The U.S. Small Business Administration (USSBA) states a joint venture is when two or more partners (or businesses) enter a temporary partnership that will be beneficial to both parties.

Sounds simple, right? As it turns out, however, there are many things businesses fail to consider before they agree to these temporary partnerships. As a result, many joint ventures fail and do not reach the goals they were initially created for.

When Is a Joint Venture Beneficial?

Joint ventures are entered into for many reasons. For example, one business may hold the patent to a new form of technology, yet lack the resources to manufacture or distribute it on a large scale. Additionally, companies often want to enter new geographical markets, which may be easier to accomplish alongside a company with firm roots in the area.

Also, as previously stated, joint ventures should be entered into when it is mutually beneficial to both parties. However, determining this can be more difficult than it seems. Both parties must know exactly what they will get out of the joint venture, as well as what resources they must put forth in order for it to be successful. Will this better position the partners better in the future? Are the terms fair? All of this and more must be carefully considered before a final agreement is made.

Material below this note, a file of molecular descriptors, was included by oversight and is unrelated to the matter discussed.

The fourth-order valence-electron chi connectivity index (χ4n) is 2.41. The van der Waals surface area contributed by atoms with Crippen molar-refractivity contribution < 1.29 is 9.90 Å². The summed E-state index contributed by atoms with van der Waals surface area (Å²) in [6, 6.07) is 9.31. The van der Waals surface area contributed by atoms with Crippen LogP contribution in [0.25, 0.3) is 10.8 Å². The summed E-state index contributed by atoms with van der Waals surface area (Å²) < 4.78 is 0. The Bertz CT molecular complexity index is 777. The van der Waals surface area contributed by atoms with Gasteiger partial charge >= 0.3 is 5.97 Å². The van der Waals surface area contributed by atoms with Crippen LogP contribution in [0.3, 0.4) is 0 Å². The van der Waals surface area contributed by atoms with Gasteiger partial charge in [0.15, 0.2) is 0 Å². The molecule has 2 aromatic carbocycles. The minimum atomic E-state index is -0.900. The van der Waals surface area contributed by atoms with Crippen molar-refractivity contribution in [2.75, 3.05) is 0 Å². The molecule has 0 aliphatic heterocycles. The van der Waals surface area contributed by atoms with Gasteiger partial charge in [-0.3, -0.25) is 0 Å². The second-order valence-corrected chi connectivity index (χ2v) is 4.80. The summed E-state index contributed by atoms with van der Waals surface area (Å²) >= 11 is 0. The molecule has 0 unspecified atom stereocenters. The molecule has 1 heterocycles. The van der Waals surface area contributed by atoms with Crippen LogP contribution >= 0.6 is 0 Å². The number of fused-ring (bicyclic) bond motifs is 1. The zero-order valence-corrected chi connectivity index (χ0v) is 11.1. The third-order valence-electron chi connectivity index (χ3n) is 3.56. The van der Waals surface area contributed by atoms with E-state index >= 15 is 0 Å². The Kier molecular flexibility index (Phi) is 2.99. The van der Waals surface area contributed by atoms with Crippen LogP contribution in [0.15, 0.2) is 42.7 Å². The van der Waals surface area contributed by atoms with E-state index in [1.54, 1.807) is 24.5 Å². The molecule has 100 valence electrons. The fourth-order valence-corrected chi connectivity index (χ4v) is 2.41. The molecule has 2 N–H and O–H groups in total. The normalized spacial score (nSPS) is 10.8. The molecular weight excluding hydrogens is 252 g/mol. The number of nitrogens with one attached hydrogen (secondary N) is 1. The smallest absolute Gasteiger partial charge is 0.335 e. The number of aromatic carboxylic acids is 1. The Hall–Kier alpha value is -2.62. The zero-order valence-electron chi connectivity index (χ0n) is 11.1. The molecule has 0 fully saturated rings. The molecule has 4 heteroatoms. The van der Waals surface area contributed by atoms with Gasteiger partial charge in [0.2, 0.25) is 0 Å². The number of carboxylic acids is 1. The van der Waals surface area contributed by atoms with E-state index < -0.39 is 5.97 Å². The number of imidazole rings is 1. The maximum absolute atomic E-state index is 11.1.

Anyone having questions about joint ventures, or considering entering into one, should discuss their situation in depth with an experienced business formation attorney to ensure they are making the correct decision.

Why Do So Many Joint Ventures Fail?

There are inherent risks with joint ventures, and each one must be openly discussed between partners and their attorneys. Major reasons why joint ventures fail include:

  • Inability or unwillingness to share confidential yet necessary information
  • Unclear or divergent goals
  • Unequal benefits (one party gains significantly more than the other)
  • Lack of honesty and open communication if one party’s circumstances change

There are many more reasons why joint ventures fail, but if done properly and for the right reasons they can be very beneficial. Speak with a qualified business formation attorney to see if a joint venture can better position your company for the future.